The Florida Botanical Gardens is an hidden gem in Pinellas County and, fortunately for me, less than a 10 minute drive from home. It's part of the Pinewood Cultural Park which includes the Pinellas County Extension Office, Heritage Village and formerly an art museum that has now been closed due to budget cuts. The Botanical Gardens and the extension office together grow almost every type of plant that it is possible to grow here. Aside from being a place of peaceful tranquility and reflection in a world gone bad, the gardens are also very educational because they've labeled nearly every plant with its proper name. Come with me on a photographic tour. All the pictures were taken today. I'm leaving a lot of great stuff out though, so you'll need to visit yourself :)
I'm growing three kinds of beans in my raised bed. I have very little previous experience growing beans, but I must learn by doing I guess. The varieties I am growing are: heirloom Dragon's Tongue, heirloom Royal Burgundy, and Tenderpick. They all have a nice fresh taste and don't seem to be bothered by any serious pests.
My yard is just starting to get the merest hint of the cool fall weather. Hurray and hurry up!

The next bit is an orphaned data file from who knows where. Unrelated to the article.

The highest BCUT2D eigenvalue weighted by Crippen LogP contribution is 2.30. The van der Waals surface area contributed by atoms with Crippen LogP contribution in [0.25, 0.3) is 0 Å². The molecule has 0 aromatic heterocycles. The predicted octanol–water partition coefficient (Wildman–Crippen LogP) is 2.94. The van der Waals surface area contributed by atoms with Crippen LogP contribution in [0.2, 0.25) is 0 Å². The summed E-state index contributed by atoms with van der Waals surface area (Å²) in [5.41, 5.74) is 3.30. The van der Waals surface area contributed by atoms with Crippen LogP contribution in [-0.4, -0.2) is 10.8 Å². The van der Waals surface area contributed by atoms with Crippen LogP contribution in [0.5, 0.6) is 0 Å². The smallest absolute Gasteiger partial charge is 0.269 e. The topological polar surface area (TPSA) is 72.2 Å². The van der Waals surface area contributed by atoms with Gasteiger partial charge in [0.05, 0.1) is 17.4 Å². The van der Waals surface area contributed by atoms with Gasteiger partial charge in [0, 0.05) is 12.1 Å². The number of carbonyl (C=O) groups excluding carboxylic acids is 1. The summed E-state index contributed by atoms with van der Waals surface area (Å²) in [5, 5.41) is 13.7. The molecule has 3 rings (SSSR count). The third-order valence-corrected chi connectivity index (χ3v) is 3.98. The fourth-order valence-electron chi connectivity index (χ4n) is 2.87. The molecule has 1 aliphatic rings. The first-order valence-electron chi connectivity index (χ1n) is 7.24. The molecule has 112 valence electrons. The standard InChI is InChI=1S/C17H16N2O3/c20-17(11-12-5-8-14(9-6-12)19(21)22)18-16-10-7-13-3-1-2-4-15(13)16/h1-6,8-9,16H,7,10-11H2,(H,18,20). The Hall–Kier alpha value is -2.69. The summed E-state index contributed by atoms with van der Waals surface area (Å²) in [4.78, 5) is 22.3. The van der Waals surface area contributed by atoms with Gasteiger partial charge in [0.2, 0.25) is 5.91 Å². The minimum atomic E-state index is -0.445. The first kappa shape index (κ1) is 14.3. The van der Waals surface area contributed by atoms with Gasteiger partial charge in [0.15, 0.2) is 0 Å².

My Centennial Kumquat is getting ripe. I finally figured out that if you want citrus to hold fruit sometime in the next 5 years you need to plant it in a pot. I was so frustrated when I saw people with young citrus up in Wisconsin harvesting oranges when my own Hamlin and Valencia trees took 7 years to start producing. If you plant them in the ground the plant's energy goes to producing root and growing in to large trees. In a pot citrus produces fruit at a younger age. Now the upside to growing in the ground is that my orange trees are now producing loads of fruit 10 years after planting, but for instant gratification you'll want to go the pot route. My tiny red Navel tree in a pot already has several fruit on it too.
My tomatoes are growing larger.
The heat is still causing problems with fruit set, but I've managed to get a few. This is Olive Hill tomato is the largest. It seems to do well with the heat.